This sequel to the authors' text Elementary Mathematics for Teachers (EMT) is designed for the second semester of a mathematics course for prospective elementary teachers that is taught by mathematics faculty. This text takes prospective teachers through the development of measurement and geometry in grades K8; it also includes material on probability and data analysis.
Elementary Geometry for Teacherscovers both the mathematics and other aspects of the K8 geometry curriculum.For this purpose, this text—like EMT—is used in conjunction with six school textbooks fromSingapore(two of these are also used with EMT). The homework sets include exercises that ask students to read a section in a Primary Math book, do the problems, and then study the material from a teachers' perspective, thinking about which skills are developed, how the problems are organized, what the prerequisite knowledge is, what order topics are developed, etc.
Features:

The material focuses directly on the mathematics relevant to elementary teachers.

The focus is always on mathematics; this is not a ``teaching methods'' course.

The text is divided into short sections, each with a homework set, of a size appropriate for a single class session.

Prospective teachers are asked to write “Teacher's Solutions” to problems and to write “Elementary Proofs”.These are special ways of presenting specific geometry content to elementary and middle school students that are standard in some of the world's most highlyregarded curricula.The emphasis is on building and perfecting skill at writing clear, concise solutions.
The Primary textbooks serve as teacher guides.They provide examples and activities that teachers can use in their classrooms and that help teachers understand what is important in K8 geometry.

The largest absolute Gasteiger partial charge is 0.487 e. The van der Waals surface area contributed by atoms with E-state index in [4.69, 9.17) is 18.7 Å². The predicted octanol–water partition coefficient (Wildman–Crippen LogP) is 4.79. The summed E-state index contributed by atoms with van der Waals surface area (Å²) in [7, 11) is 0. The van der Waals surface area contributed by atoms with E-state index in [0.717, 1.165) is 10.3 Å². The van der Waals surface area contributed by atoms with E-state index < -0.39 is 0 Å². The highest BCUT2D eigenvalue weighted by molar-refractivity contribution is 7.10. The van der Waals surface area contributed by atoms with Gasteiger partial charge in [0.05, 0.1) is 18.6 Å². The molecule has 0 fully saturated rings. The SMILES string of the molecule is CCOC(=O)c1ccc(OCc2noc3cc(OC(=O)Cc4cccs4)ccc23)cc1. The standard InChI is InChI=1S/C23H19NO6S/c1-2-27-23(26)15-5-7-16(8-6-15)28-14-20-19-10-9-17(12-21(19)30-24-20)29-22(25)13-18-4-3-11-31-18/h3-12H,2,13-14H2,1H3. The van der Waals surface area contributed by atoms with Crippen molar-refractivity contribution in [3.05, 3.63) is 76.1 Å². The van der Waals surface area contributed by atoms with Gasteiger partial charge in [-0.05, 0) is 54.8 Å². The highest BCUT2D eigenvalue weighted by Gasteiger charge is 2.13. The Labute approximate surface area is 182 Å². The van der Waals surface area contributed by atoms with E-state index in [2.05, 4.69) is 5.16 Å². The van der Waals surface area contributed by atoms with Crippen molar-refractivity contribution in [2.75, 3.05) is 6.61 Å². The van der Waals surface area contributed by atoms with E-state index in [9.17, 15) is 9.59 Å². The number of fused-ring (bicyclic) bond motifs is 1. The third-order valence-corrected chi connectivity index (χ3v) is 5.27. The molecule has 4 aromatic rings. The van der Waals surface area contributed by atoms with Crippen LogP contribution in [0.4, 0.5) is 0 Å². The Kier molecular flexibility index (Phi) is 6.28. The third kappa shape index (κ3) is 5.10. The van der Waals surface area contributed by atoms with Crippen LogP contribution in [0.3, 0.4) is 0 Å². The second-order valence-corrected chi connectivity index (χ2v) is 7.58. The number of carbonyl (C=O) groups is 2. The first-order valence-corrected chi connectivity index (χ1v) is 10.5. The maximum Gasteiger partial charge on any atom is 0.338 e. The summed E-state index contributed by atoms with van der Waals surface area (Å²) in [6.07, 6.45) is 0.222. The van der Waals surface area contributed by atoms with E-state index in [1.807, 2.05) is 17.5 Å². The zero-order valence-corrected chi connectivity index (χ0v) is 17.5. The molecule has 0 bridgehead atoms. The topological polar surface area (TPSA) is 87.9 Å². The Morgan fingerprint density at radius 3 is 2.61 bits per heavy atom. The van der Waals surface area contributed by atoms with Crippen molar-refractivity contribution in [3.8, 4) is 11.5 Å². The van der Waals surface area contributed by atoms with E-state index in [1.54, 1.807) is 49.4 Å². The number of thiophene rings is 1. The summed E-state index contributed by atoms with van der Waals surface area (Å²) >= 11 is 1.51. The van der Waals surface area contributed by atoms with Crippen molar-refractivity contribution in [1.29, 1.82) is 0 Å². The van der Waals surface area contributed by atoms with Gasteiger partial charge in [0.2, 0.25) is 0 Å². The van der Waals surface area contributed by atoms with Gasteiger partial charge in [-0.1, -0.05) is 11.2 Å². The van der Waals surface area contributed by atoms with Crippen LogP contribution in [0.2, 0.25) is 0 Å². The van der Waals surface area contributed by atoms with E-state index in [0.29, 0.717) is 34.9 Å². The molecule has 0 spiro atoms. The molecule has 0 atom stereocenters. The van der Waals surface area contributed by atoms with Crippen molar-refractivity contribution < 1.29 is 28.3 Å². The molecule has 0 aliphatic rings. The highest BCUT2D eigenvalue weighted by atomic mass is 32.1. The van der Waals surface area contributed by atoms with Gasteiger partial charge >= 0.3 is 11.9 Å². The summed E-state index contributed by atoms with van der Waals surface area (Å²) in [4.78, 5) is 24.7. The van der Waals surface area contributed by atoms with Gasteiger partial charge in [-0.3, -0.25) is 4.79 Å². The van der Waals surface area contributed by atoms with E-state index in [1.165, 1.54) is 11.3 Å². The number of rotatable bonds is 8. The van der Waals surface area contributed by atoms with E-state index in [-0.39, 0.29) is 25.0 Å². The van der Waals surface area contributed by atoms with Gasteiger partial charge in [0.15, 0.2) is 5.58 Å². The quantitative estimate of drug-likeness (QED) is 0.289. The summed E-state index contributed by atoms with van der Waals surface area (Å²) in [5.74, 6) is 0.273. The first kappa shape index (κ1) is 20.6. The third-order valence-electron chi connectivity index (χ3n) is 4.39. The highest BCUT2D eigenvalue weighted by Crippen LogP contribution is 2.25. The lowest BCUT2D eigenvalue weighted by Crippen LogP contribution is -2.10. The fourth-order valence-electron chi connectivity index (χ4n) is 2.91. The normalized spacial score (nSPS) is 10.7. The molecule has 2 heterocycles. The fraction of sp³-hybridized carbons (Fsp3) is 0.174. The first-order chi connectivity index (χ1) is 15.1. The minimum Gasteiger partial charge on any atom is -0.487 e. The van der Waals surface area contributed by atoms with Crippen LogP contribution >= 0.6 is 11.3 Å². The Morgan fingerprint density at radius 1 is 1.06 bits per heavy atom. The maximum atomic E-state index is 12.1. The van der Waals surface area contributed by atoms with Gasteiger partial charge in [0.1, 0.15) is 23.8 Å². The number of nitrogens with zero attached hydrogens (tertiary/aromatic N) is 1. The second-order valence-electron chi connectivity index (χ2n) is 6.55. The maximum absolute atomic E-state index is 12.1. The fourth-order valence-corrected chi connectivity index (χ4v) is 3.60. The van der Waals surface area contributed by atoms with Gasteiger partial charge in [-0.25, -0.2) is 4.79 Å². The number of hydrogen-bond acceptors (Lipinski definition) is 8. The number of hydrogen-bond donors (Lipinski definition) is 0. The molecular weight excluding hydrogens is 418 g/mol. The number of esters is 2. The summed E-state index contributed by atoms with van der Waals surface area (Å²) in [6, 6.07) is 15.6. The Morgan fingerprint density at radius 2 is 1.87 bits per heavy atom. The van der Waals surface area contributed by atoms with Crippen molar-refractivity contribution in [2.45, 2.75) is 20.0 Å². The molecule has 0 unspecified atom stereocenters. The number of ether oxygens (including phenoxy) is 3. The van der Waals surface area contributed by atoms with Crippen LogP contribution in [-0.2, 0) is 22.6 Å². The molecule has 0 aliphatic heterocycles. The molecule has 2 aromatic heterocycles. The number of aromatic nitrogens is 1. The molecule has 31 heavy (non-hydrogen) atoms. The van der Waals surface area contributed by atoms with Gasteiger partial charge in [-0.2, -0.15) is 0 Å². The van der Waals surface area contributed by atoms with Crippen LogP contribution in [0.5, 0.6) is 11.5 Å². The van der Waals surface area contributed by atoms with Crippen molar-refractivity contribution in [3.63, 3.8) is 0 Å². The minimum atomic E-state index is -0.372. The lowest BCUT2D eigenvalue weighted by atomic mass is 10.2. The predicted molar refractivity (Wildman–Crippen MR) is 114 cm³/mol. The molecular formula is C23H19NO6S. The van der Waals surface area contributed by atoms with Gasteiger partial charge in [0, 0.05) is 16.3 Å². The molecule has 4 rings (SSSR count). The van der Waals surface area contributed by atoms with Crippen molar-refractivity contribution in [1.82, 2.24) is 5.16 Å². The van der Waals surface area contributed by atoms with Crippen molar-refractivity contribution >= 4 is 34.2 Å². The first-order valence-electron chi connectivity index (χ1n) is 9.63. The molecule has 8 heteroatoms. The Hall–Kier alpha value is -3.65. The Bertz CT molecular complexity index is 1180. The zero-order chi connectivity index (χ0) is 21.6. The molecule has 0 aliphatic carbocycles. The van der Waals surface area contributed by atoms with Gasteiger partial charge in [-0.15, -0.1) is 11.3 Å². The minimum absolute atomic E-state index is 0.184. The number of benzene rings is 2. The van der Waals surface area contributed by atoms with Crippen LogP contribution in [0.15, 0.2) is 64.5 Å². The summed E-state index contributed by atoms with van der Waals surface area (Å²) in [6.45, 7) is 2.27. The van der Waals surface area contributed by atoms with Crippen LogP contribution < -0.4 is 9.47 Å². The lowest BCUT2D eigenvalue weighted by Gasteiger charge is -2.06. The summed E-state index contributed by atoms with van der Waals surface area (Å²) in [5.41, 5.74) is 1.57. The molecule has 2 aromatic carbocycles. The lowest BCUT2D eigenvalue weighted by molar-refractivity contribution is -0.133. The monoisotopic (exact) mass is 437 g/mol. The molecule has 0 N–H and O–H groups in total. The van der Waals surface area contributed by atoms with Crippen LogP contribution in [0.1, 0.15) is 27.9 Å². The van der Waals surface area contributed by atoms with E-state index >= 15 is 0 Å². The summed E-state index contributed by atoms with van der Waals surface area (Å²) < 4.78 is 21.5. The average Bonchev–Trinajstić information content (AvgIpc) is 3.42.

The Primary Math books were chosen because of their clarity, organization, low cost and their exceptional fidelity to mathematics.Studying the Primary Math books prepares teachers for teaching from any elementary school materials.Furthermore, as prospective teachers work though these books, they are constantly aware that the pace, the breadth and the difficulty of the problems in the Primary Math books are at a higher level than what they experienced in their own elementary education.They come away with new expectations about the mathematics capabilities of elementary students.
Elementary Geometry for Teacherspays special attention to two themes:
Developing skills at solving problems involving measurements.International comparisons indicate that US students are especially weak at solving problems involving measurements.These skills are important prerequisites for middle and high school science.Elementary Geometry for Teachersbuilds teachers’ facility at solving such problems by following the Primary Math curriculum through the grades. The problem below is one of a sequence of Grade 5 “tank problems”.
A rectangular tank, 40 cm long and 20 cm wide, originally contains water to a depth of 9 cm.When a stone is added, the water rises to a depth of 15 cm, covering the stone.What is the volume of the stone in liters?


Unknown angle problems. One reason for studying geometry is to acquire skill at logical reasoning. The Primary Math books develop geometric reasoning in depth. In grades 46, students are introduced to a specific collection of geometric facts (e.g. the sum of interior angles of a triangle is 180° and opposite angles in a parallelogram are equal. These are used to solve entertaining puzzles like the one below. As they work through Elementary Geometry for Teachers, teachers solve such problems and learn to write Teacher Solutions that display the reasoning.
Problem: Give a Teacher's Solution to this Grade 5 unknown angle problem:
The figure below shows a parallelogram. Find the value of x.

Teacher Solution: 


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